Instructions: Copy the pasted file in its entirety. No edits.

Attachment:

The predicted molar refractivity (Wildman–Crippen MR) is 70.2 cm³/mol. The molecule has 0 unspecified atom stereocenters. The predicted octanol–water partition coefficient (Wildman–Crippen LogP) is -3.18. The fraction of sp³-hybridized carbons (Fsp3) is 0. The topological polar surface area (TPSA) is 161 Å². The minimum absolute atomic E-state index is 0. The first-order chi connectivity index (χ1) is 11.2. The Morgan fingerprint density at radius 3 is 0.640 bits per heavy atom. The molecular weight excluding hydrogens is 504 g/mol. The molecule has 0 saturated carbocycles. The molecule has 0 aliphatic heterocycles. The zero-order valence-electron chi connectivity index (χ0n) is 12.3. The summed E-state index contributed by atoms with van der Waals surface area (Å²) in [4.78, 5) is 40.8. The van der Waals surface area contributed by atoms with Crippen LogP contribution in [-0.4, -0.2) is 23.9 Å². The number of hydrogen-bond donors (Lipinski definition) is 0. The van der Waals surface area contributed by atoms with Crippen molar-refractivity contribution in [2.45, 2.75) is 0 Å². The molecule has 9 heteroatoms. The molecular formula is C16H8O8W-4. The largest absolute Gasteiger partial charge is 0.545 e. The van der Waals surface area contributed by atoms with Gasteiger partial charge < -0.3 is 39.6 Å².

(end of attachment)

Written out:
The predicted molar refractivity (Wildman–Crippen MR) is 70.2 cm³/mol. The molecule has 0 unspecified atom stereocenters. The predicted octanol–water partition coefficient (Wildman–Crippen LogP) is -3.18. The fraction of sp³-hybridized carbons (Fsp3) is 0. The topological polar surface area (TPSA) is 161 Å². The minimum absolute atomic E-state index is 0. The first-order chi connectivity index (χ1) is 11.2. The Morgan fingerprint density at radius 3 is 0.640 bits per heavy atom. The molecular weight excluding hydrogens is 504 g/mol. The molecule has 0 saturated carbocycles. The molecule has 0 aliphatic heterocycles. The zero-order valence-electron chi connectivity index (χ0n) is 12.3. The summed E-state index contributed by atoms with van der Waals surface area (Å²) in [4.78, 5) is 40.8. The van der Waals surface area contributed by atoms with Crippen LogP contribution in [-0.4, -0.2) is 23.9 Å². The number of hydrogen-bond donors (Lipinski definition) is 0. The van der Waals surface area contributed by atoms with Crippen molar-refractivity contribution in [2.45, 2.75) is 0 Å². The molecule has 9 heteroatoms. The molecular formula is C16H8O8W-4. The largest absolute Gasteiger partial charge is 0.545 e. The van der Waals surface area contributed by atoms with Gasteiger partial charge < -0.3 is 39.6 Å².